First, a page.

Separate Thoughts on Chávez and The Pledge

The way Hugo Chávez is funding his “Bolivarian Revolution” in Venezuela demonstrates that socialism cannot exist without capitalism. In his mad grabs of private industry in his campaign of “nationalization,” he still depends on income from the sale of petroleum to fund his endeavors. Collectivism cannot exist on its own. Chávez is showing us how true this is by utilizing international capitalism in order to finance his agenda.

Collectivism does not produce wealth. It squanders it.

Lately over on Mike Cope’s blog there’s been heated discussion of whether it is appropriate to say the Pledge of Allegiance in worship services. Essentially, I agree with what Mike says in his posts. The church confesses that Jesus is Lord, and we are good citizens because we are faithful to Him.

Not Bad

Last night I taught my first ESL class in over a year. Really, the first class was more of a conversation and get-to-know session. Tonight and for the next couple of weeks I’ll have another obligation on Thursdays, but after that I’ll be teaching this group from Monday through Friday. It looks like I’ll also substitute from time to time on Saturdays.

Later today I need to call one of the men of the Brazilian church to let him know I won’t be able to teach the Friday evening small group in Kearny, NJ any longer. This really bothers me. I hate to stop the series on Abraham so soon after we started, and I don’t like backing out of the commitment. It is, however, a necessity.

Second Job

Not too long ago I wrote about how Christians can minister through teaching English. Well, circumstances have brought me to where it looks like I’ll have to put this into practice. The northeastern United States is notoriously expensive, and we’re finding that I’ll have to get a second job to keep things going. So, I sent my resume off to a school in the franchise I used to work for, Harvest, and got a call back asking me to come in.

This evening I’ll be heading to the Harvest English Institute on Ferry Street in Newark, NJ shortly after my first job. Tonight I need to be there early to look over the material and become familiar with the school. If all goes well, I’ll be teaching every night, Monday through Friday, from 8 to 10.

As I approach this, there are definitely mixed emotions.

First, I’ve wanted to get back into a little English teaching for a while now, but it will cut into my family time and will prevent me from continuing the study of Abraham for the Friday night small group.

Second, it’s been over a year since I last taught ESL, and I wonder if I’m too out of practice. On the other hand, I began ESL teaching again pretty quickly after arriving in New Jersey from New Mexico, having not taught ESL for well over a year then.

Third, I’d much rather be carrying out ministerial duties. Then again, how will I ever meet new people and share the Good News of God’s reign without getting out there?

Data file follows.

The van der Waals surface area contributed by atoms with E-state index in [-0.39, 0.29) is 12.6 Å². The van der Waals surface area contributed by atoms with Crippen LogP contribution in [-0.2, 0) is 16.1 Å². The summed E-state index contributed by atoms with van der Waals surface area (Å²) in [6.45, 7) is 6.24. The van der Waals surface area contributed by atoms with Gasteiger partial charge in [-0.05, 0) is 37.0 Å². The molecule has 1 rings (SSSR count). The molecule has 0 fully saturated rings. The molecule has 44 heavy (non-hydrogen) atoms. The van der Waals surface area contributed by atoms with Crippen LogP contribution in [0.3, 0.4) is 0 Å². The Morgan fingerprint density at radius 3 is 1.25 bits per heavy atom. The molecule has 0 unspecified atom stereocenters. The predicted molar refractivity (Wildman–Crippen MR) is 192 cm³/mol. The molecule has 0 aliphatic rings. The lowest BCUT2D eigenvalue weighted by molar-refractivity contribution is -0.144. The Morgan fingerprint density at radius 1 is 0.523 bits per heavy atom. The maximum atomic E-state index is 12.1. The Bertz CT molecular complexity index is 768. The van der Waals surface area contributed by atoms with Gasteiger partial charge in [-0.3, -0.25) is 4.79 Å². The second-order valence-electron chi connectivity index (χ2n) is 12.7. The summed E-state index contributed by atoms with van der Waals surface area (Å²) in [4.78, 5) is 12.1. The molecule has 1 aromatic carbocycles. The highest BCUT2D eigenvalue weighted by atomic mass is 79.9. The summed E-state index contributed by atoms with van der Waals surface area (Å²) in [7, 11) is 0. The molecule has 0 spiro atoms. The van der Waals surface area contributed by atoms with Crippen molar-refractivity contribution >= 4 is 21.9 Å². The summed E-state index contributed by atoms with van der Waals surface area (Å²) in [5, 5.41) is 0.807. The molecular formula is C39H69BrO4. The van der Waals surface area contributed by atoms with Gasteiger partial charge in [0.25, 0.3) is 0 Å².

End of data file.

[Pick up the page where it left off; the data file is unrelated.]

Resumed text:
As always, prayers are appreciated.

Ministry to Them?! – Part Two

David’s grandmother was in her nineties, but was remarkably vital and lived alone near where he worked. He made it a point to have lunch with her at least twice a week, and it was now the Tuesday after the scene he made at church. Since she was a lifelong member of a different church and denomination, when she brought up the topic of immigration he knew that either someone in the family had told her…or worse, word had spread through the community. It was already embarrassing enough.

“You know, Davie, my father came to this country illegally.”

David almost choked on his fried mush. Half a glass of water and a lot of coughing later, his voice returned.

“Grams, he came over in the 1800s. There wasn’t any such things as illegal immigration back then.”

“Of course, your right,” she replied nonchalantly, “he didn’t need a passport or too many papers when he came. It would have helped if he’d had some money, though.”

“What do you mean?”

“Well, he was around twenty and both his parents had already passed, so he was an orphan. He never spoke of his siblings, so when he came, he came alone. He wanted to take a one of those ocean liners across to America – oh, this was well before the Titanic went down – so some friends at the port helped him hide inside one of the crates.”

“He was a stowaway?”

“Yes, yes,” the small white-haired lady smiled to herself, reflective for a moment, “he did a very foolish thing. He was lucky. If he had been put inside a crate that was completely enclosed by other crates, he likely would have suffocated. As it was, he waited until several hours had passed and used a crow bar he had with him to get out.”

“Didn’t someone notice?”

“No, and that’s the funniest part of the thing. Your great-grandfather was so clever. He slipped out of the crate and managed to pass himself off as a crew member for the entire voyage. It was a large crew, and nobody seemed to notice. How likely is that?”

A moment or two passed as David mulled this new information over and munched on a chicken leg.